New Delhi: Stressing that successive governments have committed the mistake of looking at Kashmir in black and white, without bothering to understand the nuances and improvise with the change in ground reality there, former RAW Chief AS Dulat feels it would do good for politicians in Delhi to realise that nothing can be taken for granted when it comes to the Valley.
“You just cannot predict anything in that region, things change overnight. There has to be enough flexibility in approach to ascertain that the situation remains balanced,” he tells IANS in a special interaction.
Stressing that most Kashmiris do not live in utopia and understand that Section 370 is not coming back, Dulat, who served in Kashmir as Joint Director in the Intelligence Bureau (IB) from 1988 to 1990, arguably the most troublesome time in the Valley, however, emphasises on the need to revive the political and democratic process there.
“There has been enough of the Governor’s rule, it is now time to for an elected government that the people in the Valley can call their own. A certain sense of ‘normalcy’ needs to be interjected. Elections are bound to lead to optimism. The local leaders there have an important role to play, it is a different debate about how they were treated when the article was abolished. Elections will give the people hope and empathy. At least they will have dignity,” he says.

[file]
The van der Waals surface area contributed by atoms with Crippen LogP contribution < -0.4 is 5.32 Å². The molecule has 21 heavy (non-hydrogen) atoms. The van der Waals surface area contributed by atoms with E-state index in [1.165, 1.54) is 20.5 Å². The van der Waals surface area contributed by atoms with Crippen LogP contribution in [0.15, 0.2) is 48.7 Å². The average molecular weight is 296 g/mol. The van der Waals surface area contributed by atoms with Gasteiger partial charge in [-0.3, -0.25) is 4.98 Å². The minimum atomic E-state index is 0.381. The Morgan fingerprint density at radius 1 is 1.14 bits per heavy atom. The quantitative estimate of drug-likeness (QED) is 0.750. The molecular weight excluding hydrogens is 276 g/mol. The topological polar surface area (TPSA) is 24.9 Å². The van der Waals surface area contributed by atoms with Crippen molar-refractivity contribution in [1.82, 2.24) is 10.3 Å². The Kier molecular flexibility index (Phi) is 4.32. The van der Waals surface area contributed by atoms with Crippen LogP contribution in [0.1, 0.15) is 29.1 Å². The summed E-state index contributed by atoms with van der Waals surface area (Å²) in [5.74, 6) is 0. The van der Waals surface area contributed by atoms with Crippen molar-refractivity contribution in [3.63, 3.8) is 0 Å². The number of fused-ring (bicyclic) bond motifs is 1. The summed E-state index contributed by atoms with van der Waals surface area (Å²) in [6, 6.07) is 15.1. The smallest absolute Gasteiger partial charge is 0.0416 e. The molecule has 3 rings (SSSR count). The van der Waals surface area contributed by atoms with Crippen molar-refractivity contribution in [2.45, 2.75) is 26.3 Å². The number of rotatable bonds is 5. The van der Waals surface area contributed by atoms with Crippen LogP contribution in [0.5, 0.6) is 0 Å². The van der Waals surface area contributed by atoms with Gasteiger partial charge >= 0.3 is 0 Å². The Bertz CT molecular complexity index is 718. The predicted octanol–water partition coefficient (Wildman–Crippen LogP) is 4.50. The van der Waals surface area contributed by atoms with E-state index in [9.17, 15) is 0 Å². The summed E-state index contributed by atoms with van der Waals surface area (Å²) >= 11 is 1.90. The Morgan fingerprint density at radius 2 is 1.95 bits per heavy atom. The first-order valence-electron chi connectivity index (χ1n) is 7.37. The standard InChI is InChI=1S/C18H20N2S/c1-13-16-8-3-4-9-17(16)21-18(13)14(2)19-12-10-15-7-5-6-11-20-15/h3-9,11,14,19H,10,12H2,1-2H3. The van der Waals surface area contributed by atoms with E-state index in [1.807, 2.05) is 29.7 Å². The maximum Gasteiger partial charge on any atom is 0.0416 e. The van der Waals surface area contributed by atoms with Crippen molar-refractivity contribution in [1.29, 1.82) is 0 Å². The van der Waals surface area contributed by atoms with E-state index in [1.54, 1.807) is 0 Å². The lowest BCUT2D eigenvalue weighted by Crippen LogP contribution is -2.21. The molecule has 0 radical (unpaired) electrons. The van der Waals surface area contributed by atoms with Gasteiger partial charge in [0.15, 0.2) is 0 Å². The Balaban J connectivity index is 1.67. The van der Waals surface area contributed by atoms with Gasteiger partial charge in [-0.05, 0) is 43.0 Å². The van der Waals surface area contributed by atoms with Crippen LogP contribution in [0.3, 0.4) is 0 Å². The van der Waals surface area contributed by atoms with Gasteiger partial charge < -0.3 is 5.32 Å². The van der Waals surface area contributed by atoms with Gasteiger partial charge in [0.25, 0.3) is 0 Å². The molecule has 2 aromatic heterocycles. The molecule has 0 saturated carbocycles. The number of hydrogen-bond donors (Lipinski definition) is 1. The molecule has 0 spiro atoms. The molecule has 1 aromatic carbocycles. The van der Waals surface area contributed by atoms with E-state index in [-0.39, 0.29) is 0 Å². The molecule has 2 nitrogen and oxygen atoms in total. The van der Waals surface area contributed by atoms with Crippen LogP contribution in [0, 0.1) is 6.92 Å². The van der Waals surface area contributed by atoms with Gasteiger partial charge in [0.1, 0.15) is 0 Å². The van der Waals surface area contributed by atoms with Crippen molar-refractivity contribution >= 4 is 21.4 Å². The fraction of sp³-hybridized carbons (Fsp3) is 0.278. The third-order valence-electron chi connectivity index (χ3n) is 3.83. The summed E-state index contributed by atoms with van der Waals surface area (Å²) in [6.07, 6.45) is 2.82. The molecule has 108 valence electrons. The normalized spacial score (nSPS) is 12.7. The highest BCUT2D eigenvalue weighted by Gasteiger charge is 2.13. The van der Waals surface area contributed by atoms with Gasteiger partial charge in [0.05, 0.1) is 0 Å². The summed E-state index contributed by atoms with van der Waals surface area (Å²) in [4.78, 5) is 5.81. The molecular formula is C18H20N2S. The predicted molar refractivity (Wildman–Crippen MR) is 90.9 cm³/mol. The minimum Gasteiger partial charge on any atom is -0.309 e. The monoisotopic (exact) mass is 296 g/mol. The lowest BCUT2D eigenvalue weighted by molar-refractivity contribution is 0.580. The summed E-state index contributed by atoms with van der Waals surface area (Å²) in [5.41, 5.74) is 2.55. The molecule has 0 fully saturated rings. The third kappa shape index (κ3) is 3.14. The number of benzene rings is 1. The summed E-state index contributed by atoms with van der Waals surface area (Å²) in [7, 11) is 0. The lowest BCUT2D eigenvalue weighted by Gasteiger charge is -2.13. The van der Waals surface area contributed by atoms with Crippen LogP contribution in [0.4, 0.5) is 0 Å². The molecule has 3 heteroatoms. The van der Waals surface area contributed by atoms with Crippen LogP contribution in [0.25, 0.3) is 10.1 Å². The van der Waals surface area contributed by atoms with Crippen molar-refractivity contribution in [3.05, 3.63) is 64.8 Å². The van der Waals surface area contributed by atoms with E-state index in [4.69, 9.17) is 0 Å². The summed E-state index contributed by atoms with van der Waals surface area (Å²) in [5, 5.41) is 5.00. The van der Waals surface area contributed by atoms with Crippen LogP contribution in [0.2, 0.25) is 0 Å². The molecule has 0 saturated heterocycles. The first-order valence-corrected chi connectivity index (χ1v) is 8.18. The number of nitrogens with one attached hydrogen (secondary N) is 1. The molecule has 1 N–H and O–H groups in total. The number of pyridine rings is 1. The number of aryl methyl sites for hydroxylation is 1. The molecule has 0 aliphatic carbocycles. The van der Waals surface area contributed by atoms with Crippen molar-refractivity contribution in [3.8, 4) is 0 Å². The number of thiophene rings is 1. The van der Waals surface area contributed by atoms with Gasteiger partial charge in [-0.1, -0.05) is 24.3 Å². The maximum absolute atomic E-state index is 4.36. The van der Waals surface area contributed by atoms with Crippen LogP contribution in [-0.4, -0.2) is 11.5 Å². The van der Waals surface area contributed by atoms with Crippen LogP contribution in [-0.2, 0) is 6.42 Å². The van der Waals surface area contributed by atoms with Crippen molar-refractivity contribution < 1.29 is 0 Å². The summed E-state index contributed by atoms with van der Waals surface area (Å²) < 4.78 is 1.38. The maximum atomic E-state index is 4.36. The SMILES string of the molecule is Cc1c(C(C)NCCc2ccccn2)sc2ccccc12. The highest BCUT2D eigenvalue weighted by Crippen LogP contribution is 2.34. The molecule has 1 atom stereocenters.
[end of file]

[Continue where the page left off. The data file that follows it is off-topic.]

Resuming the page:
Dulat, whose book, ‘A Life In The Shadows: A Memoir’ (HarperCollins), completed in 10 months, recently hit the stands, which also has a chapter on the former Chief Minister Farooq Abdullah, says he owed him.
“In fact, I knew him extremely well and wanted to write a book on him. There is one on the current NSA Ajit Doval too — someone I worked with, and I feel I have really praised him.”
Stressing that he put his “sharp memory” to use to recall different incidents in his professional life, Dulat assures he has not concealed anything.
“Of course, some matters of intelligence cannot be put in fine print,” says the former RAW Chief, who feels no Prime Minister supported the intelligence agencies as much as the late Rajiv Gandhi. “He was quite fascinated by our work,” he recalls.
On his widely reported statement that Prime Minister Modi may “bail out Pakistan”, Dulat says what he really wanted to convey was the fact that by the end of the year, the PM may reach out to Pakistan. Adding that with respect to Kashmir, the Pakistan factor is not completely out, he says both sides are being kept in dialogue though it is not in the open.
“People do not stop talking. It may be happening quietly, but it is always on. Pakistan is in a mess right now and we need to watch it very carefully as it will have an impact on Kashmir. The TTP (Tehreek-e-Taliban Pakistan) factor has to be taken very seriously.”
Talk to him about former NSA MK Narayanan, who headed the IB from 1987 to 1990 before heading the Joint Intelligence Committee, and Dulat says, “He was a big man in the true sense of the word. While he was an expert on communism, he had a broad world view. We would always say that Rajiv Gandhi could not function without him,” says the spymaster whose book was recently launched in Chandigarh by ‘Novel Bunch’.
Dulat, who has been producing books regularly ( 2015, 2018, and now in 2022), smiles that he would need another four years to write a new one.
“Ever since the pandemic, I have been reading a lot — three-four at a time. And I still remember all the important things, so why not?” he concludes.
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